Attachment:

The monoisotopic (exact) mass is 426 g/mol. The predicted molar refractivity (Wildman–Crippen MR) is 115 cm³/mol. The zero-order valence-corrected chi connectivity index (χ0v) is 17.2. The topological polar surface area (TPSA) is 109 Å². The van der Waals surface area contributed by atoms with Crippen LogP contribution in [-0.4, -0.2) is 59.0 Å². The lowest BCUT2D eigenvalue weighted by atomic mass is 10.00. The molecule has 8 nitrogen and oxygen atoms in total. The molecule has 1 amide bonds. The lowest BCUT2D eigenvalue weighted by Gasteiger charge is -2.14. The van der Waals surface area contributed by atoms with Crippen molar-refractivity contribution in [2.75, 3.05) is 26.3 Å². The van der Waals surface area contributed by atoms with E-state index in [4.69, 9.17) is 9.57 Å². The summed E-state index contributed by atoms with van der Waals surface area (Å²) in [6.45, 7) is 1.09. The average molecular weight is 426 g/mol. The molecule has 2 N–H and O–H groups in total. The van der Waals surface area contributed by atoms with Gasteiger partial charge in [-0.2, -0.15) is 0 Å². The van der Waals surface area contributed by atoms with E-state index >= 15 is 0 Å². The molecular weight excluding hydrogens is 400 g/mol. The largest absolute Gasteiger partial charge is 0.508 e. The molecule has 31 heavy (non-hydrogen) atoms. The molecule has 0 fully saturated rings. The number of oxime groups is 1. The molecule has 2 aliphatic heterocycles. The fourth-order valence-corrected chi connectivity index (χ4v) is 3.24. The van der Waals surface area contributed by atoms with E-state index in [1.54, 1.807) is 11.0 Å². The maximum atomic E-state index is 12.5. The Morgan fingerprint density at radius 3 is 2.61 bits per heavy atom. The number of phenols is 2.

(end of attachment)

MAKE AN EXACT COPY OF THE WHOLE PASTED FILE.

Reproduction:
The monoisotopic (exact) mass is 426 g/mol. The predicted molar refractivity (Wildman–Crippen MR) is 115 cm³/mol. The zero-order valence-corrected chi connectivity index (χ0v) is 17.2. The topological polar surface area (TPSA) is 109 Å². The van der Waals surface area contributed by atoms with Crippen LogP contribution in [-0.4, -0.2) is 59.0 Å². The lowest BCUT2D eigenvalue weighted by atomic mass is 10.00. The molecule has 8 nitrogen and oxygen atoms in total. The molecule has 1 amide bonds. The lowest BCUT2D eigenvalue weighted by Gasteiger charge is -2.14. The van der Waals surface area contributed by atoms with Crippen molar-refractivity contribution in [2.75, 3.05) is 26.3 Å². The van der Waals surface area contributed by atoms with E-state index in [4.69, 9.17) is 9.57 Å². The summed E-state index contributed by atoms with van der Waals surface area (Å²) in [6.45, 7) is 1.09. The average molecular weight is 426 g/mol. The molecule has 2 N–H and O–H groups in total. The van der Waals surface area contributed by atoms with Gasteiger partial charge in [-0.2, -0.15) is 0 Å². The van der Waals surface area contributed by atoms with E-state index >= 15 is 0 Å². The molecular weight excluding hydrogens is 400 g/mol. The largest absolute Gasteiger partial charge is 0.508 e. The molecule has 31 heavy (non-hydrogen) atoms. The molecule has 0 fully saturated rings. The number of oxime groups is 1. The molecule has 2 aliphatic heterocycles. The fourth-order valence-corrected chi connectivity index (χ4v) is 3.24. The van der Waals surface area contributed by atoms with E-state index in [1.54, 1.807) is 11.0 Å². The maximum atomic E-state index is 12.5. The Morgan fingerprint density at radius 3 is 2.61 bits per heavy atom. The number of phenols is 2.